AAA Guy: Don’t Bother Drivers With What, or Whom, They Run Over

charity.jpgKaitlyn Charity. Photo via The Lamron

In what seems like a potential victory for common sense, state lawmakers are considering a bill that would require New York motorists to stop and see what they hit after they collide with something.

According to The Journal News, the bill, sponsored by Rep. Dale Volker (R-Depew), was spurred by the 2007 death of Kaitlyn Charity, a 20-year-old college student who was killed as she walked along a highway in the upstate town of Groveland. Charity was hit by a trucker and two other drivers, none of whom stopped.

Though it’s hard to believe it isn’t already illegal to blithely carry on driving after striking an unknown object, AAA New York rep John Corlett says that prohibiting drivers from doing so is not only unnecessary, but dangerous.

"If drivers start stopping every time they think they hit something and
pull off to the side of the road, it would cause more accidents," he
said.

As Streetsbloggers have pointed out, this makes little sense in more ways than one — especially considering that Corlett reportedly believes "most drivers are responsible enough" to stop after a collision. So which is it, responsible or dangerous? Also, Volker’s bill is not limited to highways.

To get a sense of the cruelly absurd repercussions of current law, the truck driver who hit Charity was eventually convicted of perjury for changing his story about the crash, but faced no charges for leaving the scene because — since he didn’t stop — he didn’t know he had struck a human being.

  • I \v/ NY

    This is why an alternative to AAA has emerged called the Better World Club… same auto coverage minus the insane 1940s style highway lobbying.

    http://www.betterworldclub.com

  • zgori

    Actually, pulling over and getting out of your car on a busy highway is incredibly dangerous, particularly on some of our urban highways with small or nonexistent emergency lanes. If everyone did it every time they drive over an already-dead possum or a piece of a tire, you would probably see more pedestrian fatalities.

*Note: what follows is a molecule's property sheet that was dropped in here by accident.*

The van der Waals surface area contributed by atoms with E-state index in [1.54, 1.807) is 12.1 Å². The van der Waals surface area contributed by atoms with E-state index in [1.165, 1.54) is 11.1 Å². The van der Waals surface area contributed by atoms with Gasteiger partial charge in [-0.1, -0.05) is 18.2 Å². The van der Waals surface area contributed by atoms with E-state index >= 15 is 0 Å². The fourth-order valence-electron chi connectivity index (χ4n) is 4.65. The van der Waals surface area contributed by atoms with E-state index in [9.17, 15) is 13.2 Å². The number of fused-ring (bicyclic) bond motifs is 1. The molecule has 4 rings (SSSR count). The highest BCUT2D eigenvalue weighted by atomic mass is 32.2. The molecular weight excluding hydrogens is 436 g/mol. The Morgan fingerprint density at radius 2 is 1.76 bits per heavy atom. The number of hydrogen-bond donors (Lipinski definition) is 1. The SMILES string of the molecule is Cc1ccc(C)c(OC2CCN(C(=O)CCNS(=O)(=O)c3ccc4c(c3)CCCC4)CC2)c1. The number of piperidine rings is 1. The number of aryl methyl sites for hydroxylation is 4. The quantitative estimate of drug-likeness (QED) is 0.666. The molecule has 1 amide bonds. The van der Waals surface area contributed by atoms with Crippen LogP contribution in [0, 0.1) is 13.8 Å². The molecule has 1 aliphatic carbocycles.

• I agree with zgori. AAA might be right in this situation when referring to limited access highways or other otherwise dangerous roads. But on a quite country road or suburban street this is not usually the case.

  • I \v/ NY

    typically its good to check if something is under your car, hell it could even catch the car on fire if not checked out. if youre concerned about safety pull way over in the shoulder until your on the grass, get out on the safe side of the car and quickly and carefully look under.

  • zgori–

    I don’t think it would make sense for someone to pull over right away under those circumstances either (though that does suggest that the design of those roads need to be rethought–car crashes do happen, after all). But it would be fairly easy to write that kind of safety exception into the law.

    Even without an exception, I would be extremely surprised to see a driver get prosecuted for failing to stop after running over a traffic cone on the GW bridge, for example. Especially given that they are not currently prosecuted for killing people.

    (Also, in the case cited, several of the drivers did pull over, but only to inspect the damage done to their vehicles, not to help the dying young woman.)

  • zgori

    True enough, rufustfyr. It would be just another law that nobody follows and very few people ever get cited for violating. Kind of like speed limits and stopping at red lights…

  • To I \v/ NY, there’s no need to keep living in the 1940s! Get the real truth about AAA’s advocacy efforts with up-to-date information at http://tinyurl.com/c39jvw. Yes, I work for AAA.

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